Paws up, who’s ‘egg-cited’ about the bank holiday weekend? We are! In all the excitement it’s important to remember that there are lots of potential dangers to pets at Easter, so here are our top tips for keeping your furry friends safe:
- Keep track of where any chocolate eggs are hidden
- Store hot cross buns away (or even better, eat them!)
- Check with gift givers that presents are pet-friendly
- Re-gift bouquets which contain lilies to friends without pets
Hide your Easter eggs from pets
Chocolate is toxic to dogs and cats
If you are planning on doing an Easter egg hunt make sure your pets don’t find them first. Keep a list of where chocolate eggs have been hidden and mark them off when they are found.Chocolate contains a chemical called theobromine which is toxic to dogs and cats. Different types of chocolate contain varying amounts of theobromine. It only takes a small amount to cause signs of toxicity in dogs. Even if your dog only eats a tiny amount, it may cause signs of gastrointestinal upset such as vomiting and diarrhoea. Signs of chocolate toxicity are usually seen 2-4 hours after eating chocolate. If the concentration of theobromine is high, other signs may be seen such as restlessness, seizures or loss of consciousness.
Hot cross buns! Hot cross buns!
Delicious for people but no good for pups
We normally eat hot cross buns around Easter, however, these contain dried fruits such as raisins, sultanas and currants; all of which are toxic to dogs. If your dog eats even a small quantity of these they can suffer severe kidney failure which may be fatal.
Each dog’s response to these fruits can be different. Some pets can consume large quantities of these fruits and demonstrate no signs of toxicity while others may show severe signs after eating small amounts. Signs of poisoning include vomiting and or diarrhoea a few hours after ingestion, a decrease in your pet’s appetite as well as lethargy and weakness.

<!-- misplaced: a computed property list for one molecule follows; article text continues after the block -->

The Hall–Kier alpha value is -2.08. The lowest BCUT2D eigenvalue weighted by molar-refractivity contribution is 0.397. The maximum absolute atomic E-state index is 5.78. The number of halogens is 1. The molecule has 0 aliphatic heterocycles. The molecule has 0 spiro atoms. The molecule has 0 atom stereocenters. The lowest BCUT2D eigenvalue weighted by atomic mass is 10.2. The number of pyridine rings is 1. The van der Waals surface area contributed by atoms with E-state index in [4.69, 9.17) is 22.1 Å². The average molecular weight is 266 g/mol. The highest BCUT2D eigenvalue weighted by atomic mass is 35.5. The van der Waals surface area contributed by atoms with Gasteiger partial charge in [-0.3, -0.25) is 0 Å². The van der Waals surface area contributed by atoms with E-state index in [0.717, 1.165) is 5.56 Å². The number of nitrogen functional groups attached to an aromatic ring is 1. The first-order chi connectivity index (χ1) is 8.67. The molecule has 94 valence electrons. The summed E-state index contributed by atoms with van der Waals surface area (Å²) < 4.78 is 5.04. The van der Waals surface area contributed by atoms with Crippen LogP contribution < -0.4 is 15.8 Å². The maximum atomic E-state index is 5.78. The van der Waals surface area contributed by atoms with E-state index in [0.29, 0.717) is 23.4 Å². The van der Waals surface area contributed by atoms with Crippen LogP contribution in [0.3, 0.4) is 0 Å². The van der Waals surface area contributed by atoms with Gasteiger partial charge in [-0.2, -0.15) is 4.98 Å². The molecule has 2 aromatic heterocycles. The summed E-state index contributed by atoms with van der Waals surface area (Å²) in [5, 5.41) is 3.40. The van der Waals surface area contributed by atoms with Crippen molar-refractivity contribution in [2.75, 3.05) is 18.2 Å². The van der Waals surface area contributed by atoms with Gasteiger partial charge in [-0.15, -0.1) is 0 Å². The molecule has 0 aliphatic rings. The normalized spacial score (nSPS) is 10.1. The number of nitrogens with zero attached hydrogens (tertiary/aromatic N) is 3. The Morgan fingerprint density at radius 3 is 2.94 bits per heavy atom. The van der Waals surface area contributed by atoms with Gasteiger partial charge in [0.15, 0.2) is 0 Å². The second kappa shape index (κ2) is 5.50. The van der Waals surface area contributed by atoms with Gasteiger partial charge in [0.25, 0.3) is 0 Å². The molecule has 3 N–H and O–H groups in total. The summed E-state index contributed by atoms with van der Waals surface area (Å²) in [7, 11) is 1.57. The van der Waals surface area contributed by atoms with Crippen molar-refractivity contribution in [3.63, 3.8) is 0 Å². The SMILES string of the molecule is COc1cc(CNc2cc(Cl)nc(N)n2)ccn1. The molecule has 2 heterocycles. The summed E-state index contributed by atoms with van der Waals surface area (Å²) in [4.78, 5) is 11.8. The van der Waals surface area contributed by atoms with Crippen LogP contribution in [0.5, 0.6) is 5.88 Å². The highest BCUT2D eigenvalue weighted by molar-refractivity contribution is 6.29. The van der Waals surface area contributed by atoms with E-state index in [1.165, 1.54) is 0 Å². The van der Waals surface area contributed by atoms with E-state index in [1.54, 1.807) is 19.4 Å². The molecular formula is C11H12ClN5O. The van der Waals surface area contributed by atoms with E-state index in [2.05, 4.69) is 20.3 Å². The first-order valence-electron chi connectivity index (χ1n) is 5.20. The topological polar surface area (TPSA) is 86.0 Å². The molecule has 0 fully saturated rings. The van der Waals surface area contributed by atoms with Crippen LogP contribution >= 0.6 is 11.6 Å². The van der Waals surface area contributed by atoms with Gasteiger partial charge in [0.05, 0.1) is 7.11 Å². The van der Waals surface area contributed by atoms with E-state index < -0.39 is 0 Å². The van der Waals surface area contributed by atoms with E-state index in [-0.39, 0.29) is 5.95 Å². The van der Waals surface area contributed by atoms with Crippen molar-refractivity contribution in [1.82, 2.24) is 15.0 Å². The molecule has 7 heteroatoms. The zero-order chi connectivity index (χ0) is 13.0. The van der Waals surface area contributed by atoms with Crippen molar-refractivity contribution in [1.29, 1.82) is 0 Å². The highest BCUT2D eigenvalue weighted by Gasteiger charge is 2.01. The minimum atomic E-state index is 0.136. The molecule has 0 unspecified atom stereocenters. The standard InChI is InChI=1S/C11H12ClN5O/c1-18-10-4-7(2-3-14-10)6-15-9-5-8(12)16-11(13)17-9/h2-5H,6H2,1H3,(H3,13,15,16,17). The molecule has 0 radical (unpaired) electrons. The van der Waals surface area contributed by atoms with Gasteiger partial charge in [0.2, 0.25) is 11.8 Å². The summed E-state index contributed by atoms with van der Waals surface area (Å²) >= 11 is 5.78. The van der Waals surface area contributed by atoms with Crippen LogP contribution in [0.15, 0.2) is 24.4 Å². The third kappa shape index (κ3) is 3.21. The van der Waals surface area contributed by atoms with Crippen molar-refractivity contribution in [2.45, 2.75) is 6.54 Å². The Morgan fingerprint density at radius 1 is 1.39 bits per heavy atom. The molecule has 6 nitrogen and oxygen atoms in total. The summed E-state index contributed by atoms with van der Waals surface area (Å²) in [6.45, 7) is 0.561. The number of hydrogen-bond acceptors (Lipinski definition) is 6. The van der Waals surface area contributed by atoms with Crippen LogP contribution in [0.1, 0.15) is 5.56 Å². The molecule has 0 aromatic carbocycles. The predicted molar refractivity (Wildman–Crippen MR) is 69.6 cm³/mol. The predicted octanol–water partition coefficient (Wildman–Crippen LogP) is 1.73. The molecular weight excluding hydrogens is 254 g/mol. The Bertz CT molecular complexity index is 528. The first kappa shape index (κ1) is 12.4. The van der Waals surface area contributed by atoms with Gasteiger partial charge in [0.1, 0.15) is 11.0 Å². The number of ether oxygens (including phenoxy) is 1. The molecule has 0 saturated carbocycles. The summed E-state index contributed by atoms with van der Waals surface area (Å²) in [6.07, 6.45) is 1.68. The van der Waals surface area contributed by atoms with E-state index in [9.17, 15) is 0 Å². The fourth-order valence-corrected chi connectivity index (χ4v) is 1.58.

Wrapped gifts can conceal potential dangers
Keep gifts hidden away from pets, especially if you don’t know what they contain
Another Easter tradition is giving each other gifts. Unfortunately, wrapped gifts can conceal potential dangers or even be dangerous themselves. Cats and dogs may eat small objects if they are lying around. These objects then pass down the oesophagus to the stomach and intestine where they may become stuck cause obstruction. Signs include vomiting, loss of appetite and depression. These signs are caused by blockage of the movement of food along the digestive tract or in serious situations perforation of the digestive tract which results in peritonitis.
Sometimes the wrapping itself can be dangerous. Some pets, in particular cats, have been known to eat string and ribbons that are used to wrap presents. These then can also become foreign bodies which can cause complications in the digestive tract such as perforation of the digestive system
Pretty lilies can be pretty problematic for pets
Keep Easter lilies locked away from pets
As part of their Easter celebrations, friends and family may give each other lilies. Lilies can be toxic to cats, though some varieties of lily are also toxic to dogs. All parts of the lily plant can cause toxicity if ingested. Airborne pollen from lily plants can also be harmful. Lilies cause damage to the kidneys and this can result in acute kidney injury and ultimately kidney failure. Signs of lily poisoning include excessive salivation, vomiting, depression and increased urination; these can all be serious and result in irreversible damage to the kidneys or even death.
What to do in an emergency
Get to a vet if you suspect your pet has been poisoned
Toxicity is incredibly serious and can sometimes result in death, so it is critical you speak to a vet. If you’re concerned that your pet may have consumed any of the above you should get in contact with your vet immediately, as acting fast in these situations cannot be emphasised enough. If your pet has eaten something they shouldn’t have done, but isn’t showing any signs of illness you can get advice on how to proceed from an experienced PawSquad online vet 24/7.